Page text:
Equivoque – an expression capable of having more than one meaning; a play on words, pun; the fact of having more than one meaning; an equivocal or ambiguous expression or term.
Three contractors are bidding to fix a broken fence at the White House.
One is from Chicago, another is from Tennessee, and the third is from Minnesota.
All three go with a White House official to examine the fence.
The Minnesota contractor takes out a tape measure and does some measuring, then works some figures with a pencil. “Well,” he says, “I figure the job will run about $900. $400 for materials, $400 for my crew, and $100 profit for me.”
The Tennessee contractor also does some measuring and figuring, then says, “I can do this job for $700. $300 for materials, $300 for my crew, and $100 profit for me.”
The Chicago contractor doesn’t measure or figure, but leans over to the White House official and whispers, “$2,700.” The official, incredulous, says, “You didn’t even measure like the other guys! How did you come up with such a high figure?”
The Chicago contractor whispers back, “$1000 for me, $1000 for you, and we hire the guy from Tennessee to fix the fence.” “Done!” replies the government official.
And that, my friends, is how the stimulus plan will work.
Saturday’s soapbox is yours to use as you will – within the bounds of decency and absence of defamation. You’re welcome to look back or forward, discuss issues of the moment, to pontificate, ponder or point us to something of interest, to educate, elucidate or entertain, amuse, bemuse or simply muse, but not abuse.
To give real service you must add something which cannot be bought or measured with money, and that is sincerity and integrity. – Douglas Adams
421 – Venice was founded at twelve o’clock noon, according to legend.
1199 Richard I was wounded by a crossbow bolt while fighting France.
1306 Robert the Bruce became King of Scotland.
1347 Catherine of Siena, Italian saint, was born d. 1380).
1409 The Council of Pisa opened.
1584 Sir Walter Raleigh was granted a patent to colonize Virginia.
1634 The first settlers arrived in Maryland.
1802 The Treaty of Amiens was signed as a “Definitive Treaty of Peace” between France and Britain.
1807 The Slave Trade Act became law, abolishing the slave trade in the British Empire.
1807 – The Swansea and Mumbles Railway, then known as the Oystermouth Railway, became the first passenger carrying railway in the world.
1821 Greeks revolted against the Ottoman Empire, beginning the Greek War of Independence.
1847 Duel between Dr Isaac Featherston, editor of the Wellington Independent, and Colonel William Wakefield, the New Zealand Company’s Principal Agent in New Zealand.
1881 Mary Gladys Webb, English writer, was born (d. 1927).
1894 Coxey’s Army, the first significant American protest march, left Massillon, Ohio for Washington D.C.
1897 John Laurie, Scottish actor, was born (d. 1980).
1899 Burt Munro, New Zealand motorcycle racer, was born (d. 1978).
1903 Racing Club de Avellaneda, one of the big five of Argentina, was founded.
1908 Clube Atletico Mineiro was founded in Belo Horizonte, Brazil.
1911 In New York City, the Triangle Shirtwaist Factory fire killed 146 garment workers.
1913 Sir Reo Stakis, Anglo-Cypriot hotel magnate, was born (d. 2001).
1914 Norman Borlaug, American agriculturalist, recipient of the Nobel Peace Prize, was born (d. 2009).
1918 The Belarusian People’s Republic was established.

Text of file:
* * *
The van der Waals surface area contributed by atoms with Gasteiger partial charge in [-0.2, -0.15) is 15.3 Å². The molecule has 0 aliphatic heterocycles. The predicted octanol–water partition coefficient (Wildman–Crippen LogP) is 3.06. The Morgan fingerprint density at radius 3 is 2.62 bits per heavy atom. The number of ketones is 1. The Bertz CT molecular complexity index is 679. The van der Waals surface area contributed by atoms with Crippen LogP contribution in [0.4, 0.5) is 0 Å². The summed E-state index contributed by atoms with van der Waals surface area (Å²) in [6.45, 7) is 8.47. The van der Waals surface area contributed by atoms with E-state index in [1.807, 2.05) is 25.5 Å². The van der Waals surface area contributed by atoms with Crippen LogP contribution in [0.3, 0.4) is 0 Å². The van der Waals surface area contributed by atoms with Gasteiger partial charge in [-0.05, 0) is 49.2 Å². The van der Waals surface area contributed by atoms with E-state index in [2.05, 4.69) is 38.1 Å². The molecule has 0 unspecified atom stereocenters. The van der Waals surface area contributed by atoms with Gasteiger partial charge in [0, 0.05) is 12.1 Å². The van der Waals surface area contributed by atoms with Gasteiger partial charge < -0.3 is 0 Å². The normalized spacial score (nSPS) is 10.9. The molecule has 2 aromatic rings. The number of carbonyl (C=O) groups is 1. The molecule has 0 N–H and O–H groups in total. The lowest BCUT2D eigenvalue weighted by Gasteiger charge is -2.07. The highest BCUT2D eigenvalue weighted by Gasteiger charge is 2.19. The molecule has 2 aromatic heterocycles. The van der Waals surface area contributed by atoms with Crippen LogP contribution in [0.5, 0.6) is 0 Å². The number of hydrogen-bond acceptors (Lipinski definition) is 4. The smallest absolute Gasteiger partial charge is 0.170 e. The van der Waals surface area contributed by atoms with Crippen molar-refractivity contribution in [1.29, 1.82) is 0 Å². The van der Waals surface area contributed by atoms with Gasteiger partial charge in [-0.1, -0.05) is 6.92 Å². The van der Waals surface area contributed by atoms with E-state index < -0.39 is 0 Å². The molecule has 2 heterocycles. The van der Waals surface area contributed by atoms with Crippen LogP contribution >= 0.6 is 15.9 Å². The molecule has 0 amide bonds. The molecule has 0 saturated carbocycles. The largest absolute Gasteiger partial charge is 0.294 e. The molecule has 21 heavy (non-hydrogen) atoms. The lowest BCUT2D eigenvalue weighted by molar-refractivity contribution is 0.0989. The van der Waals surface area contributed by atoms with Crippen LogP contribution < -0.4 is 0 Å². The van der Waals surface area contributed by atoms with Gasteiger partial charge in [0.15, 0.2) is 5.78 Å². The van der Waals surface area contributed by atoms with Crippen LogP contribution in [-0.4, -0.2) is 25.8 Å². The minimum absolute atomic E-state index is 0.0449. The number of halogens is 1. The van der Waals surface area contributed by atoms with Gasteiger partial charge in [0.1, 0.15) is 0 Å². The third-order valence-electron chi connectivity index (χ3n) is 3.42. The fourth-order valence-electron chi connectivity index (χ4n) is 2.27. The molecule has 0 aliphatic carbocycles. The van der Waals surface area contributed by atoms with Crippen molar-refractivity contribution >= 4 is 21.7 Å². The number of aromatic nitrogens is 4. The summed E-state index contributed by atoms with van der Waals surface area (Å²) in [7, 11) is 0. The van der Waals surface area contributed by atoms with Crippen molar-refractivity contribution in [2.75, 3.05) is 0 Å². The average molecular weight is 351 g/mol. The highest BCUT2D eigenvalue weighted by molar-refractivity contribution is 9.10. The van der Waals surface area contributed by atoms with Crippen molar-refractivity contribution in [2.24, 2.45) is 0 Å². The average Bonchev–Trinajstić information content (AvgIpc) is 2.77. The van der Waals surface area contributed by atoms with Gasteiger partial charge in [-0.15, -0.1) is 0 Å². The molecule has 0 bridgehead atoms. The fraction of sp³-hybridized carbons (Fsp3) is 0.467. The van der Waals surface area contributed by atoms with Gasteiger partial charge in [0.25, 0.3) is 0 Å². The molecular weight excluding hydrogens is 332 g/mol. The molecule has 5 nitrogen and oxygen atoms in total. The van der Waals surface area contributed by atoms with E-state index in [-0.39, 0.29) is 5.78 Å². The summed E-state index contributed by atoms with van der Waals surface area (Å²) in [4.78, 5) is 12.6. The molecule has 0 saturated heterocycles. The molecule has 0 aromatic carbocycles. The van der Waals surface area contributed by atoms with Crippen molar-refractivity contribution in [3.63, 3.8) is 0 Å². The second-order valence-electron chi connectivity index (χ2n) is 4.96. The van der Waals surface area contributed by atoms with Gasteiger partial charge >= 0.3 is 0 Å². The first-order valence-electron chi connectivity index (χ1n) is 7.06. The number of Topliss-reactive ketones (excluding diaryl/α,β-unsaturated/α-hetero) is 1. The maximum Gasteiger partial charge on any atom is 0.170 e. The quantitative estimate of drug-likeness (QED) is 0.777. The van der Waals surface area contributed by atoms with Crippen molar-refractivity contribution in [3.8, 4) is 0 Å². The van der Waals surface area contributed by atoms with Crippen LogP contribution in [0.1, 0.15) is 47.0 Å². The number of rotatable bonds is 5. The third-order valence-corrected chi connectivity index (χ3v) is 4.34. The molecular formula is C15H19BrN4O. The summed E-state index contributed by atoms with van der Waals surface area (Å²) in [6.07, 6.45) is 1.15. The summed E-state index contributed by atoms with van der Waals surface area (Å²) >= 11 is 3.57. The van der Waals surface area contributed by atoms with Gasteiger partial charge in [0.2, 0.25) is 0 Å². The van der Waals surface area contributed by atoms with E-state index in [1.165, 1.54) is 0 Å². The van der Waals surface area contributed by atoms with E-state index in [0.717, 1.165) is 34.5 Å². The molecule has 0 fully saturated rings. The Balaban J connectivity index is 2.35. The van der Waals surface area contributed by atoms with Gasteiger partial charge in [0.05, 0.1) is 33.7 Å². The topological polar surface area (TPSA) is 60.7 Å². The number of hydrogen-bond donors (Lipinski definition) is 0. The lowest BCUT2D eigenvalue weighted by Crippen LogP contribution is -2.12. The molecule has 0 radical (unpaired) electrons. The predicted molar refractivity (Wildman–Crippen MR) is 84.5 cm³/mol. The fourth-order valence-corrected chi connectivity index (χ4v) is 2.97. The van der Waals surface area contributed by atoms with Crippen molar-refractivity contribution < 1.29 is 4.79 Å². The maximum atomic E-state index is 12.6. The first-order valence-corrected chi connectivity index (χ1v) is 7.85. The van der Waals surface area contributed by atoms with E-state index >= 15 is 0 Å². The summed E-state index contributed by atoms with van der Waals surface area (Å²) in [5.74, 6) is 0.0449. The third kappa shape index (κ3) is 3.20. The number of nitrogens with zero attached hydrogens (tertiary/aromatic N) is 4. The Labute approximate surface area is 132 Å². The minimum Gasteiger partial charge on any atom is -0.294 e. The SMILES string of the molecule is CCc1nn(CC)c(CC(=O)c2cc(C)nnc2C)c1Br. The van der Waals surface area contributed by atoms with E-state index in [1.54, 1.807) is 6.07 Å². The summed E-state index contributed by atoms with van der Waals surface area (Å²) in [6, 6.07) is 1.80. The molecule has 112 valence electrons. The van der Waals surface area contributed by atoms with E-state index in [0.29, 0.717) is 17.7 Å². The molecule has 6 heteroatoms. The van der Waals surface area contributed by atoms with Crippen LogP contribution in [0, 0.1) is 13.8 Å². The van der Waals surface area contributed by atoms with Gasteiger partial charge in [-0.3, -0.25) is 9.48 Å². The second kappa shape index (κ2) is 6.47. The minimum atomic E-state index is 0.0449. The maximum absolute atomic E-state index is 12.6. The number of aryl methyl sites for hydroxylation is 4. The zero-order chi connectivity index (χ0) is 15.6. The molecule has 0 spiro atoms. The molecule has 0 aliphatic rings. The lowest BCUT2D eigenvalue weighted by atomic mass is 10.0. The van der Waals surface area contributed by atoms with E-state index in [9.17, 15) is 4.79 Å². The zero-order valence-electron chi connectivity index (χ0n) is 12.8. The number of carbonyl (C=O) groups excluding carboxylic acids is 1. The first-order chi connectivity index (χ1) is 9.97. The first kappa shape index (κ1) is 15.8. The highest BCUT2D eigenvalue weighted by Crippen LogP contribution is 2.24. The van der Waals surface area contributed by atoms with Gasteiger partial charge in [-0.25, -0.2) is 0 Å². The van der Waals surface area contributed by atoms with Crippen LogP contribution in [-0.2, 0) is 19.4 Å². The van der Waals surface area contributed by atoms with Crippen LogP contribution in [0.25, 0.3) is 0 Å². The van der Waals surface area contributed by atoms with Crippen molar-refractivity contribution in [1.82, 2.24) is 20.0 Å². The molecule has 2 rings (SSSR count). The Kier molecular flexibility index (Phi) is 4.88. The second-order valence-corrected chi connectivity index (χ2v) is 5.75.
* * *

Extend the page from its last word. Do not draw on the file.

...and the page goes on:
1922 Eileen Ford, American model agency executive, was born.
1934 Gloria Steinem, American feminist and publisher, was born.
1937 Tom Monaghan, American fast-food industry entrepreneur, was born.
1939 Cardinal Eugenio Pacelli beccame Pope Pius XII.
1940 John A Lee was expelled from the Labour Party.
1941 The Kingdom of Yugoslavia joined the Axis powers with the signing of the Tripartite Pact.
1942 Aretha Franklin, American singer, was born.
1947 An explosion in a coal mine in Centralia, Illinois killed 111.
1947 Elton John, English singer and songwriter, was born.
1948 The first successful tornado forecast predicted that a tornado would strike Tinker Air Force Base, Oklahoma.
1949 The March deportation was conducted in Estonia, Latvia and Lithuania to force collectivisation by way of terror. The Soviet authorities deported more than 92,000 people from Baltics to remote areas of the Soviet Union.
1957 The European Economic Community was established (West Germany, France, Italy, Belgium, Netherlands, Luxembourg).
1958 Canada’s Avro Arrow made its first flight.
1960 Steve Norman, British saxophonist (Spandau Ballet), was born.
1960 Peter O’Brien, Australian actor, was born.
1965 Sarah Jessica Parker, American actress, was born.
1965 Civil rights activists led by Martin Luther King, Jr. successfully completed their 4-day 50-mile march from Selma to the capitol in Montgomery, Alabama.
1975 Faisal of Saudi Arabia was shot and killed by a mentally ill nephew.
1979 The first fully functional space shuttle orbiter, Columbia, was delivered to the John F. Kennedy Space Center to be prepared for its first launch.
1992 Cosmonaut Sergei Krikalev returned to Earth after a 10-month stay aboard the Mir space station.
1996 An 81-day-long standoff between the anti-government groupMontana Freemen and law enforcement near Jordan, Montana, began.
1996 The European Union’s Veterinarian Committee bans the export of British beef and its by-products as a result of mad cow disease (Bovine spongiform encephalopathy).
2006 Capitol Hill massacre: A gunman killed six people before taking his own life at a party in Seattle’s Capitol Hill neighborhood.
2006 Protesters demanding a new election in Belarus following the riggedBelarusian presidential election, 2006 clashed with riot police. Opposition leader Aleksander Kozulin was among several protesters arrested.
Sourced from NZ History Online & Wikipedia